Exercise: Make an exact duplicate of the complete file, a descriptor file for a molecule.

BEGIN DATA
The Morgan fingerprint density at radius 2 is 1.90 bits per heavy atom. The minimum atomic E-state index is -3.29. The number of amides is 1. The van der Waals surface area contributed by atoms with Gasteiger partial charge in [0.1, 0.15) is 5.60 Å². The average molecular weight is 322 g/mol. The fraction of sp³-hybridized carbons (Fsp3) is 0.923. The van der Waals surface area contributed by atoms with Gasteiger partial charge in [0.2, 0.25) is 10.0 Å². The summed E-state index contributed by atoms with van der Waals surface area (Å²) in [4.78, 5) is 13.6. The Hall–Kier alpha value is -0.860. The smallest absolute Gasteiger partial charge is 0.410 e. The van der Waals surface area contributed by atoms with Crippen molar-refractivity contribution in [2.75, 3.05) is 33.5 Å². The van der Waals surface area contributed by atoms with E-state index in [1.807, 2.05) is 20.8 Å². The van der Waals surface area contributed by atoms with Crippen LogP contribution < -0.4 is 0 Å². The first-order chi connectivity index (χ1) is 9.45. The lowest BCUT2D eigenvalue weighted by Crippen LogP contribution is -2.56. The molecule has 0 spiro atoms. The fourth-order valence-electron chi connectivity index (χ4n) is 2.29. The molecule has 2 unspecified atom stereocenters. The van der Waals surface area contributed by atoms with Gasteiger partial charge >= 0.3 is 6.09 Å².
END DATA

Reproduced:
The Morgan fingerprint density at radius 2 is 1.90 bits per heavy atom. The minimum atomic E-state index is -3.29. The number of amides is 1. The van der Waals surface area contributed by atoms with Gasteiger partial charge in [0.1, 0.15) is 5.60 Å². The average molecular weight is 322 g/mol. The fraction of sp³-hybridized carbons (Fsp3) is 0.923. The van der Waals surface area contributed by atoms with Gasteiger partial charge in [0.2, 0.25) is 10.0 Å². The summed E-state index contributed by atoms with van der Waals surface area (Å²) in [4.78, 5) is 13.6. The Hall–Kier alpha value is -0.860. The smallest absolute Gasteiger partial charge is 0.410 e. The van der Waals surface area contributed by atoms with Crippen molar-refractivity contribution in [2.75, 3.05) is 33.5 Å². The van der Waals surface area contributed by atoms with E-state index in [1.807, 2.05) is 20.8 Å². The van der Waals surface area contributed by atoms with Crippen LogP contribution < -0.4 is 0 Å². The first-order chi connectivity index (χ1) is 9.45. The lowest BCUT2D eigenvalue weighted by Crippen LogP contribution is -2.56. The molecule has 0 spiro atoms. The fourth-order valence-electron chi connectivity index (χ4n) is 2.29. The molecule has 2 unspecified atom stereocenters. The van der Waals surface area contributed by atoms with Gasteiger partial charge >= 0.3 is 6.09 Å².